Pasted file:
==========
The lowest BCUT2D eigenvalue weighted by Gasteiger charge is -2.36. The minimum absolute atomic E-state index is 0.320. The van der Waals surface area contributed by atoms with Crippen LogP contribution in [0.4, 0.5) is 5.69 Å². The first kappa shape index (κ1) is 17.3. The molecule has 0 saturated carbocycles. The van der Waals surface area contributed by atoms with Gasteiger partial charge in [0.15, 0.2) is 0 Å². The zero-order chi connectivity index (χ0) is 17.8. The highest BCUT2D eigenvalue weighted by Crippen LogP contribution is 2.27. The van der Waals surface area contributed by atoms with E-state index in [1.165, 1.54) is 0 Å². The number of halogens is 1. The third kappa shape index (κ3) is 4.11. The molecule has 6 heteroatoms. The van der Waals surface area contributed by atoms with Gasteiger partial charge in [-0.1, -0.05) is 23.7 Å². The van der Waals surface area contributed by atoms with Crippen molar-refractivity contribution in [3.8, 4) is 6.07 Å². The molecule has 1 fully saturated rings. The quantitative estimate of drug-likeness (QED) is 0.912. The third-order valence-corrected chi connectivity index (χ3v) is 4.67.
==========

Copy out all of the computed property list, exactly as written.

The lowest BCUT2D eigenvalue weighted by Gasteiger charge is -2.36. The minimum absolute atomic E-state index is 0.320. The van der Waals surface area contributed by atoms with Crippen LogP contribution in [0.4, 0.5) is 5.69 Å². The first kappa shape index (κ1) is 17.3. The molecule has 0 saturated carbocycles. The van der Waals surface area contributed by atoms with Gasteiger partial charge in [0.15, 0.2) is 0 Å². The zero-order chi connectivity index (χ0) is 17.8. The highest BCUT2D eigenvalue weighted by Crippen LogP contribution is 2.27. The van der Waals surface area contributed by atoms with E-state index in [1.165, 1.54) is 0 Å². The number of halogens is 1. The third kappa shape index (κ3) is 4.11. The molecule has 6 heteroatoms. The van der Waals surface area contributed by atoms with Gasteiger partial charge in [-0.1, -0.05) is 23.7 Å². The van der Waals surface area contributed by atoms with Crippen molar-refractivity contribution in [3.8, 4) is 6.07 Å². The molecule has 1 fully saturated rings. The quantitative estimate of drug-likeness (QED) is 0.912. The third-order valence-corrected chi connectivity index (χ3v) is 4.67.